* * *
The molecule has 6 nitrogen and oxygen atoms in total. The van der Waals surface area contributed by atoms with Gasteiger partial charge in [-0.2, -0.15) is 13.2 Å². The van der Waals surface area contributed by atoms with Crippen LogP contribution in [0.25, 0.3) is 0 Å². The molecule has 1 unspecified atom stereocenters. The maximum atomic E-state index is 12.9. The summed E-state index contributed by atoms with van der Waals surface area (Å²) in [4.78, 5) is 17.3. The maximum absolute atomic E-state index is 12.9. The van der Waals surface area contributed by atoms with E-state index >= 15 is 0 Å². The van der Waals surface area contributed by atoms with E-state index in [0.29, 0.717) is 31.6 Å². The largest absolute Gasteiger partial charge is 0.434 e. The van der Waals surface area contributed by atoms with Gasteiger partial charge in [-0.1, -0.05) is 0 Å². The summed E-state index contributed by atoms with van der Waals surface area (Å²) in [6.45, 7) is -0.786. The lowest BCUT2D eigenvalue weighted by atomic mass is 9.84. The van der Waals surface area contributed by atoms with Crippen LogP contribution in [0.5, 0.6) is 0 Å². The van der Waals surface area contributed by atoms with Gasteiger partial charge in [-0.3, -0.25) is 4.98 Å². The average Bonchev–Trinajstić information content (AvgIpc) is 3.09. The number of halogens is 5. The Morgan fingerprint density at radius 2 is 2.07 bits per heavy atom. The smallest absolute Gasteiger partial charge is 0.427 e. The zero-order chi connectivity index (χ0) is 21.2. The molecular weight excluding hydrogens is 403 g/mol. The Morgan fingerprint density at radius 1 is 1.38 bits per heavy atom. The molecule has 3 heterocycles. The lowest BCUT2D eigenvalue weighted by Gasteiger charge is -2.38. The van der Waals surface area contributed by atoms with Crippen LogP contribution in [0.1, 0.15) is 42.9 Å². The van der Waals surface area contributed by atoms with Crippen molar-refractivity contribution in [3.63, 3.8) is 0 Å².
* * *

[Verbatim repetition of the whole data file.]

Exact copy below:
The molecule has 6 nitrogen and oxygen atoms in total. The van der Waals surface area contributed by atoms with Gasteiger partial charge in [-0.2, -0.15) is 13.2 Å². The van der Waals surface area contributed by atoms with Crippen LogP contribution in [0.25, 0.3) is 0 Å². The molecule has 1 unspecified atom stereocenters. The maximum atomic E-state index is 12.9. The summed E-state index contributed by atoms with van der Waals surface area (Å²) in [4.78, 5) is 17.3. The maximum absolute atomic E-state index is 12.9. The van der Waals surface area contributed by atoms with E-state index >= 15 is 0 Å². The van der Waals surface area contributed by atoms with E-state index in [0.29, 0.717) is 31.6 Å². The largest absolute Gasteiger partial charge is 0.434 e. The van der Waals surface area contributed by atoms with Gasteiger partial charge in [-0.1, -0.05) is 0 Å². The summed E-state index contributed by atoms with van der Waals surface area (Å²) in [6.45, 7) is -0.786. The lowest BCUT2D eigenvalue weighted by atomic mass is 9.84. The van der Waals surface area contributed by atoms with Crippen LogP contribution in [0.5, 0.6) is 0 Å². The van der Waals surface area contributed by atoms with Gasteiger partial charge in [-0.3, -0.25) is 4.98 Å². The average Bonchev–Trinajstić information content (AvgIpc) is 3.09. The number of halogens is 5. The Morgan fingerprint density at radius 2 is 2.07 bits per heavy atom. The smallest absolute Gasteiger partial charge is 0.427 e. The zero-order chi connectivity index (χ0) is 21.2. The molecular weight excluding hydrogens is 403 g/mol. The Morgan fingerprint density at radius 1 is 1.38 bits per heavy atom. The molecule has 3 heterocycles. The lowest BCUT2D eigenvalue weighted by Gasteiger charge is -2.38. The van der Waals surface area contributed by atoms with Crippen LogP contribution in [0.1, 0.15) is 42.9 Å². The van der Waals surface area contributed by atoms with Crippen molar-refractivity contribution in [3.63, 3.8) is 0 Å².